How does PyTorch 2.0 perform in inference? A benchmark with TensorRT and ONNX Runtime
PyTorch 2.0 was launched in early December 2022 at NeurIPS 2022 and made a lot of buzz for its main torch.compile component that is expected to bring a great computing speed up over previous versions of PyTorch.
This is amazing news for the world of artificial intelligence, and the early results on training time improvements are impressive. What the PyTorch teams did not mention in the launch press release and on PyTorch GitHub was PyTorch 2.0 inference performance.
Let's investigate more on this topic, and discover how PyTorch 2.0 performs against other inference accelerators such as Nvidia TensorRT and ONNX Runtime.
We ran some inference tests with Speedster, Nebuly's opensource library to apply SOTA optimization techniques and achieve the maximum inference speed-up on your hardware. For this use case, Speedster allowed us to run TensorRT, ONNX Runtime, and combined them with 16 and 8bit dynamic and static quantization in just 2 lines of code. During testing, we also used Speedster to gather performance information on the top strategy to reduce inference latency.
We ran the tests on a Nvidia 3090Ti GPU with a ResNet, the same model used in examples in PyTorch 2.0 press release.
Testing the inference performance of PyTorch 2.0 with Speedster
Here are the 4 main insights from the tests:
- PyTorch 2.0 becomes more and more effective compared to previous versions with larger batch size. And fp16 precision becomes much more efficient than the fp32 compiled version at higher batch. This is easily explainable considering that Pytorch 2.0 compilation has been mainly designed for training, where usually batch size is higher than inference. The focus on fp16 makes sense since the training procedure has recently shifted from full precision to half, in particular for large models.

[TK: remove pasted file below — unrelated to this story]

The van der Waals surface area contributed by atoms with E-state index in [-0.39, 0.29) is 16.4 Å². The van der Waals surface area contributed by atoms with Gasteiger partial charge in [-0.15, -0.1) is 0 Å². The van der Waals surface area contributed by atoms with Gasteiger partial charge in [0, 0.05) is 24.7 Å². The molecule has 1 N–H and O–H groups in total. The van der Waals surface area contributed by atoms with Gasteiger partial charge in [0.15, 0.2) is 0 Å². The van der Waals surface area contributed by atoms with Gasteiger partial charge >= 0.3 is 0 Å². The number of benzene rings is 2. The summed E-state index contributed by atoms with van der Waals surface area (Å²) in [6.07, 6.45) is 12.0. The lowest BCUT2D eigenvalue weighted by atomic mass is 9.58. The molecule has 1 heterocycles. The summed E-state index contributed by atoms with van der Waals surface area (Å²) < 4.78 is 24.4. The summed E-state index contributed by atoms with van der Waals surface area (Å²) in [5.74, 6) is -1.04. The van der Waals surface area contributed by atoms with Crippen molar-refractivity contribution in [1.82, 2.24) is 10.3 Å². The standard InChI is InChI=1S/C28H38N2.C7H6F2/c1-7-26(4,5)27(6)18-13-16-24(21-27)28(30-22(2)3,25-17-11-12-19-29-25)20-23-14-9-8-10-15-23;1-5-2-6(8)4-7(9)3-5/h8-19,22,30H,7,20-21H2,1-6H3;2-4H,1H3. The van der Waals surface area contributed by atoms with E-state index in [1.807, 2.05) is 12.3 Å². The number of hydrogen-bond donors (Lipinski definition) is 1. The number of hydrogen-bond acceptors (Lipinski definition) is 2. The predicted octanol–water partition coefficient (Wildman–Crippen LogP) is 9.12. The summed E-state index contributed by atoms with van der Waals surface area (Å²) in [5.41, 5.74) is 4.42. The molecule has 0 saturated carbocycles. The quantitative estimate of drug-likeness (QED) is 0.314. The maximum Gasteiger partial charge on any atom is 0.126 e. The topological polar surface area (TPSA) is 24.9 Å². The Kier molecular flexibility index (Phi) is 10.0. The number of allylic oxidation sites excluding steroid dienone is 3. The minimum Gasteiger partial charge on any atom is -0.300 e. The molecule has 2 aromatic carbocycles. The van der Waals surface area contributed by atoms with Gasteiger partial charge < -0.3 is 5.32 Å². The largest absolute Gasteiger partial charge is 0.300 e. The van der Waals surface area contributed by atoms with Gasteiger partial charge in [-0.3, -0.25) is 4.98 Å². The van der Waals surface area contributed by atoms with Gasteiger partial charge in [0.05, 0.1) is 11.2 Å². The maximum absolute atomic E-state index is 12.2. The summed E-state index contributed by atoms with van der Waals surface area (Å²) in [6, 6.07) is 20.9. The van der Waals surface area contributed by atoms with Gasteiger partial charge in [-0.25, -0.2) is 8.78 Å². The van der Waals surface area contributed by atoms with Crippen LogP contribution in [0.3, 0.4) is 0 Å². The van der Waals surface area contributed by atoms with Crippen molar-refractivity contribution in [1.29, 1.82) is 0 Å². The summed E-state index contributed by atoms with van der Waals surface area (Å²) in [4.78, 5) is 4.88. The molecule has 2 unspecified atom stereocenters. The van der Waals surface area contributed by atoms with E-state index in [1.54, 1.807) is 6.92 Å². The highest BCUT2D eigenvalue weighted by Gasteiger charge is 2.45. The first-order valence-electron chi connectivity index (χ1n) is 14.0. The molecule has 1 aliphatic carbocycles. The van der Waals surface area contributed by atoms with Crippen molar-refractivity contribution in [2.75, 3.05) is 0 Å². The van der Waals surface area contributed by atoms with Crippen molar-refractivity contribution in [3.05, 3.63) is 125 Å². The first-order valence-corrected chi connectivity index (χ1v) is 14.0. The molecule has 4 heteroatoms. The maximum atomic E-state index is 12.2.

- ONNX Runtime performs much better than PyTorch 2.0 at smaller batch sizes, while the result is the opposite at larger batch size. Again, this's because ONNX Runtime was designed mainly for inference (where usually smaller batch sizes are used), while as stated before PyTorch 2.0 main goal is training.
- Both PyTorch eager mode and PyTorch 2.0 (compiled) show the same running time for both batch size 1 and 8. This shows that the two runtimes were not using the full computing capacity at batch size equal one, while other inference-driven optimizers like ONNX Runtime were able to better manage the computing power. Again this is probably related to the fact that PyTorch compiler was mainly designed for training, ignoring situations where the batch size is not big enough for using all the computing power with their kernels.
- On the Nvidia GPU tested, TensorRT far outperforms the competition for both small and large batch sizes. In fact, the relative speed becomes even faster as the batch size increases. This shows how Nvidia's engineers were able to make better use of hardware caches at inference time, since the memory occupied by activations grows linearly with batch size, and proper memory usage can greatly improve performance.
Be mindful that benchmarks are highly dependent on the data, model, hardware, and optimization techniques used. To achieve the best performance in inference it is always recommended to test all optimizers before deploying a model into production.
- Speedster, the open source tool to automatically apply SOTA optimization techniques to achieve the maximum inference speed-up on your hardware.
- GitHub repository with code to replicate benchmarking experiment